Thus, the solution set for the equation is the set of y values {–3, 3}.

Practice Problem: Find the solution set for the equation 3z - 4 = 8z.

Solution: Again, use the standard algebraic approach to isolate the variable. In this case, the equation only has a single value in the solution set.

Remember that you can check your solution by plugging the obtained values back into the equation. If the equation is not satisfied, then you've made a mistake in your work!

Introduction to Inequalities

Inequalities are almost identical to equations, except that they involve the symbol < ("less than"), > ("greater than"), ≤ ("less than or equal to"), ≥ ("greater than or equal to"), or some combination thereof. The approach to solving an inequality is similar to that of solving an equation, but the solution set is often (but not always) a range of values rather than a set of discrete values. Some care is required, however--it is often helpful to graph the expressions in an inequality before solving algebraically. The practice problems below illustrate the process of solving an inequality algebraically, as well as how to graph the results.

Practice Problem: Find the solution set for the inequality x - 3 > 5

Solution: Manipulate the inequality algebraically, just as you would an equation, to isolate the variable and thereby determine an expression for the solution set.

x - 3 > 5

x > 8

The solution set is x > 8, which we can write as the x interval (8, ∞). We can test our answer set by trying several values:

x = 9 : (9) – 3 > 5

6 > 5 (true)

x = 8 : (8) – 3 > 5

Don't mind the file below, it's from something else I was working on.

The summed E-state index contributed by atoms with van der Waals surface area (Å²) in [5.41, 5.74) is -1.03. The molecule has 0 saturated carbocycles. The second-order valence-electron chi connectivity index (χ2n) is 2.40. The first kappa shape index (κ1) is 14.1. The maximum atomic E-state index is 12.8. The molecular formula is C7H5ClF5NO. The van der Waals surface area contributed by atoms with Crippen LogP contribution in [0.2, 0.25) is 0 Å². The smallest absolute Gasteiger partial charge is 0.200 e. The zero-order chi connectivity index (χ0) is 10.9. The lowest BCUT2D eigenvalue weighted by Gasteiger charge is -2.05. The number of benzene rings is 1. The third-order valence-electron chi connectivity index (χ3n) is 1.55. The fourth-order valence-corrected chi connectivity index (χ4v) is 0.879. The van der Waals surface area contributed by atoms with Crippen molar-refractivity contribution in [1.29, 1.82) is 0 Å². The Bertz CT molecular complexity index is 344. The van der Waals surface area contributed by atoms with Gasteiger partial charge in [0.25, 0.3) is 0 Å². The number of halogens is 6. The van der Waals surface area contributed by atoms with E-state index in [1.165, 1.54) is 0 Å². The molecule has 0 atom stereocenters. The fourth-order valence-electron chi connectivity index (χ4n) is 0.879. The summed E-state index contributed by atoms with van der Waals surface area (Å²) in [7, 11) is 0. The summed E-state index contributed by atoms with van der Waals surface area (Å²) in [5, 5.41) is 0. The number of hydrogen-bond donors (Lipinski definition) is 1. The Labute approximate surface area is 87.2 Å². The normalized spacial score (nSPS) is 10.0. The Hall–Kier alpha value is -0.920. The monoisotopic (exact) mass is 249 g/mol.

5 > 5 (false)

x = 7 : (7) – 3 > 5

4 > 5 (false)

Although testing a few numbers isn't sufficient to verify the correctness of the solution, it is necessary, and we can logically deduce (if we choose the right test numbers) that the solution set is thus correct.

We can plot the solution set on the real number line. Note that we can either use "bracket" notation or open/closed point notation to illustrate whether the endpoint of the interval is included in the solution set.






If the solution set had been x ≥ 8 instead of x > 8, then the graphs would have looked as follows:

Practice Problem: Find the solution set for the inequality .

For this problem, use the same general approach.

At this point, it becomes apparent that we'll need to do a little more work. Note that for the product of two numbers to be greater than or equal to zero, they must both be greater than or equal to zero, or both less than or equal to zero. So, we can write two separate solutions and simplify the results:

y – 4 ≥ 0 and y + 3 ≥ 0 OR y – 4 ≤ 0 and y + 3 ≤ 0

Simplify each expression:

y ≥ 4 and y ≥ –3 OR y ≤ 4 and y ≤ –3

In each of the two cases, we can reduce the two conditions to one condition, logically:

y ≥ 4 OR y ≤ –3

Our solution set for y is thus the intervals [4, ∞) and (-∞,-3]. The line graph for this solution set is shown below.